ALBERT BASHOR “COTTON FIELD OF DREAMS” LINER NOTES
At last, Albert Bashor’s time has come.
Possessing an inviting vocal delivery that renders a listener warm and comfy the second he opens his mouth and uncommon songwriting skill that sometimes comes laced with a dollop of wry, offbeat humor, Albert’s resume doesn’t read a whole lot like anyone else’s. He started out singing rock and roll and playing guitar as a teenager, traveled the globe as drummer for one of the most bizarre rock bands of the 1970s, and recorded as a sideman with a passel of blues legends. Now Albert is prepared to launch his solo career by donning his guitar and arming himself with a sheaf of well-conceived originals.
The seeds for Cotton Field of Dreams were planted way back in 1993, when Bashor (pronounced Bayshore) first crossed paths with Earwig Music Company boss Michael Frank. Albert was half of a Delta-style acoustic blues duo called 32-20 at the time, and they were opening for blues legend Honeyboy Edwards at the Sandbar in Chattanooga; Frank was Honeyboy’s harpist as well as his manager. “Michael liked my songs,” says Albert. “I think we exchanged numbers, and the next day he called me and he said, ‘Do you guys have a record label?’ And I said, ‘No. I’m interested. Talk to me!’” But 32-20 broke up soon after. Clearly, the time wasn’t right just yet.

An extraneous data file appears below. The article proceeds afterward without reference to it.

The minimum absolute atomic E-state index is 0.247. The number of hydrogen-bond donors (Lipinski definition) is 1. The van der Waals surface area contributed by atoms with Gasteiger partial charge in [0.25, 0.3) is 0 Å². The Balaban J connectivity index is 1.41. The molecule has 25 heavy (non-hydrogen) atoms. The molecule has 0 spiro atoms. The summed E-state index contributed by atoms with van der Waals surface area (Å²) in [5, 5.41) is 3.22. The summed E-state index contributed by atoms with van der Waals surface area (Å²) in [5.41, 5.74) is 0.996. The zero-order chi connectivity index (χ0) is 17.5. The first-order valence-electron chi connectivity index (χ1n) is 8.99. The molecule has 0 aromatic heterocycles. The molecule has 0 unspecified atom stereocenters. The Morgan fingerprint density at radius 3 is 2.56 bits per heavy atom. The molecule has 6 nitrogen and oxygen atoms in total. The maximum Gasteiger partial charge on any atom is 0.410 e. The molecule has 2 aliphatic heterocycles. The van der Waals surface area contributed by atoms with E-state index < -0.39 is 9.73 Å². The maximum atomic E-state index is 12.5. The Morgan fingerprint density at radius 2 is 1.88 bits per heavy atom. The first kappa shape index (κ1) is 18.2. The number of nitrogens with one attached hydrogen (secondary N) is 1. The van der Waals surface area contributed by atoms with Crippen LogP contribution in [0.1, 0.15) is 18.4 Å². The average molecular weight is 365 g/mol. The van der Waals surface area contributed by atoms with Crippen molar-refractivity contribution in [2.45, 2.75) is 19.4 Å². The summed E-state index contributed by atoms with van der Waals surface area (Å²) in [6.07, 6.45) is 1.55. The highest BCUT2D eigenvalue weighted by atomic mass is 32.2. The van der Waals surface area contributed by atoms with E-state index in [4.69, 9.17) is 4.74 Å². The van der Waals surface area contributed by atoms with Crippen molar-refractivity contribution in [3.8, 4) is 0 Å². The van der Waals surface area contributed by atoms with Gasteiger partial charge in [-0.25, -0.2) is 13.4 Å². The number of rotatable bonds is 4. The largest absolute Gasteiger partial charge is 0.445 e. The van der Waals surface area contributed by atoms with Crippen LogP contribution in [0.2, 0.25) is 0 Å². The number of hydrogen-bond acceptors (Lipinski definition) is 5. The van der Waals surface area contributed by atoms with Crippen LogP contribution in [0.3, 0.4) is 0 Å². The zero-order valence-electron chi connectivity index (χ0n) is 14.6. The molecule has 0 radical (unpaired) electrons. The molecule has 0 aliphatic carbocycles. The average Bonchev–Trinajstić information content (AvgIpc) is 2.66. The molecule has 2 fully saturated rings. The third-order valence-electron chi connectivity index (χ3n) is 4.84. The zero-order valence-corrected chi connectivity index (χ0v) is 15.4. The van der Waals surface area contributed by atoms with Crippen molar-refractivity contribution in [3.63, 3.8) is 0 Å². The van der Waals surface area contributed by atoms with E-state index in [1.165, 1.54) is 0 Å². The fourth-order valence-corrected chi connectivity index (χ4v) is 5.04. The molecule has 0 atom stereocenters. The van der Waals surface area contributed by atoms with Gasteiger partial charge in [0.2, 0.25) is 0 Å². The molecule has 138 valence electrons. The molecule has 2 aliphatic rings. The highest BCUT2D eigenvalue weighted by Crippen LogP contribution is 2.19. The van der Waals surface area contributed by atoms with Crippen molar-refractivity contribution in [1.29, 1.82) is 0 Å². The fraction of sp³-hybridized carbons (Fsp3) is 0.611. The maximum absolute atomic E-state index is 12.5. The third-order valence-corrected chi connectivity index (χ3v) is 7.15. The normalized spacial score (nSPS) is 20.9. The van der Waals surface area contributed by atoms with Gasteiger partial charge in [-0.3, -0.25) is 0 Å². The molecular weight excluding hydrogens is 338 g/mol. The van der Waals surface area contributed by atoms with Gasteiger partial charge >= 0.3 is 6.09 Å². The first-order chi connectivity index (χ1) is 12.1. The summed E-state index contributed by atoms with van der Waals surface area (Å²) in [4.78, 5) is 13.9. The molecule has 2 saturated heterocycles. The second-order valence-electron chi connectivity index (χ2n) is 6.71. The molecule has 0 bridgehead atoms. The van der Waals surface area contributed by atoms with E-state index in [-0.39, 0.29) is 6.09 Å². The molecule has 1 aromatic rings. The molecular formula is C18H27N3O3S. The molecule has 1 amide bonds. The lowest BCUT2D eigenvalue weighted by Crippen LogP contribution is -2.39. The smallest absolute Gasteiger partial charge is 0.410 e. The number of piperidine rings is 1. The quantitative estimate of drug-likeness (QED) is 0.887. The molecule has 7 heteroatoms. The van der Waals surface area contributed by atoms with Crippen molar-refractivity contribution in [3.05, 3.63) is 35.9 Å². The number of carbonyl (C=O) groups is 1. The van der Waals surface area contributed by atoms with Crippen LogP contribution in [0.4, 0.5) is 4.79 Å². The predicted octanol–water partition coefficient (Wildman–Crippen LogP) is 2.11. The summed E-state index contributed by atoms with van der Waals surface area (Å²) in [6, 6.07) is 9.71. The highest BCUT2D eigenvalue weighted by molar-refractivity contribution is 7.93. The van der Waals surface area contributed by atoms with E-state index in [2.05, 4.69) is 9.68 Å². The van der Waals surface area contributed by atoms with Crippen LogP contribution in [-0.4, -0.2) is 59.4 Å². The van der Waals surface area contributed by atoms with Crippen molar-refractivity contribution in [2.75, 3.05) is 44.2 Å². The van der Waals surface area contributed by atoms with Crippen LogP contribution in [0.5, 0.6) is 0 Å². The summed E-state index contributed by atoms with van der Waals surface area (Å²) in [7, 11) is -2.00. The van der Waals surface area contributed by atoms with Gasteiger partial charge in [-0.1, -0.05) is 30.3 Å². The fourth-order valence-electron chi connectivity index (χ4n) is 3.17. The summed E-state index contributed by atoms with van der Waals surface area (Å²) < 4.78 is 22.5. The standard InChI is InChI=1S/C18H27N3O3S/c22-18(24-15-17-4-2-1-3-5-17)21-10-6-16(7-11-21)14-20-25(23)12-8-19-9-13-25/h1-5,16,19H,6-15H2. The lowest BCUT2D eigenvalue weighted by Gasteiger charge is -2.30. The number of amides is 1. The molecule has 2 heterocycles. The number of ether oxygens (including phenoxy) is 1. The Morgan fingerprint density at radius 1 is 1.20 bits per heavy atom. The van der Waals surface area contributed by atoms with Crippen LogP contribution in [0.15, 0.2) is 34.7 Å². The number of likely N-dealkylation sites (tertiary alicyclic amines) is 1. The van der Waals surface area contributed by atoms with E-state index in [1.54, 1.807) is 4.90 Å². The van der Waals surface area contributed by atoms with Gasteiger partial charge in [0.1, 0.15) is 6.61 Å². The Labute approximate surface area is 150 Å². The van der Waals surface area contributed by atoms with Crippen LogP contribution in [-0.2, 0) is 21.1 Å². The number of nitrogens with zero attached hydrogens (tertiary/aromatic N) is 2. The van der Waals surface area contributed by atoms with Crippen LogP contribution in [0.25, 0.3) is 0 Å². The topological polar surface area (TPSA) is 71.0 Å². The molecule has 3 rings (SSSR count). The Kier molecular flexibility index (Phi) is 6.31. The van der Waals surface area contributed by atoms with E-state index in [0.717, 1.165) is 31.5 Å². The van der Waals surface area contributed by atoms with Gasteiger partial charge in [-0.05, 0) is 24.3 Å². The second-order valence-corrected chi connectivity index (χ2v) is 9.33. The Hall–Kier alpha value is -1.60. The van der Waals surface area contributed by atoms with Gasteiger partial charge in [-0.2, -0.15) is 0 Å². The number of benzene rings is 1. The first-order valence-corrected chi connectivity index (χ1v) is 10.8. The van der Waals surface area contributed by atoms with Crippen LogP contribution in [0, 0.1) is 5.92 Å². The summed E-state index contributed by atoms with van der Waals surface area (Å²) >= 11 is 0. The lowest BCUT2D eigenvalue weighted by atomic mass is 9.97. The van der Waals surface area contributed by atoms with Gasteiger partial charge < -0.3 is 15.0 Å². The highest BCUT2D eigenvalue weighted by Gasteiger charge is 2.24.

Fast forward to 2010. Following exploratory phone conversations initiated by Albert, he and Michael set eyes on one another again in blues-soaked Clarksdale, Mississippi. “He had material that I liked,” says Frank. “Even though my label’s been known, especially in its early years, as really traditional, I always liked good songwriting.” Albert’s approach is a departure from Earwig’s usual output, but that didn’t stop Michael. Frank and documentarian/multi-media specialist Lynn Orman have produced a debut disc showcasing Albert’s strengths that’s solidly rooted in the blues, yet rock, soul, and folk elements wind through seductively.
The original idea was to concentrate on Bashor’s blues side. That concept changed when he visited Chicago. “We were sitting around the hotel, and I was playing some songs,” says Bashor. “We were kind of just passing the acoustic around. And I played some songs for Michael, not really for him but just playing them in the lobby of the Holiday Inn in Skokie. And Michael goes, ‘Wow! I had no idea that you wrote songs like that! I thought you only did blues songs.’ I said, ‘No, I dabble with different types of material.’ And he goes, ‘I like ‘em!’”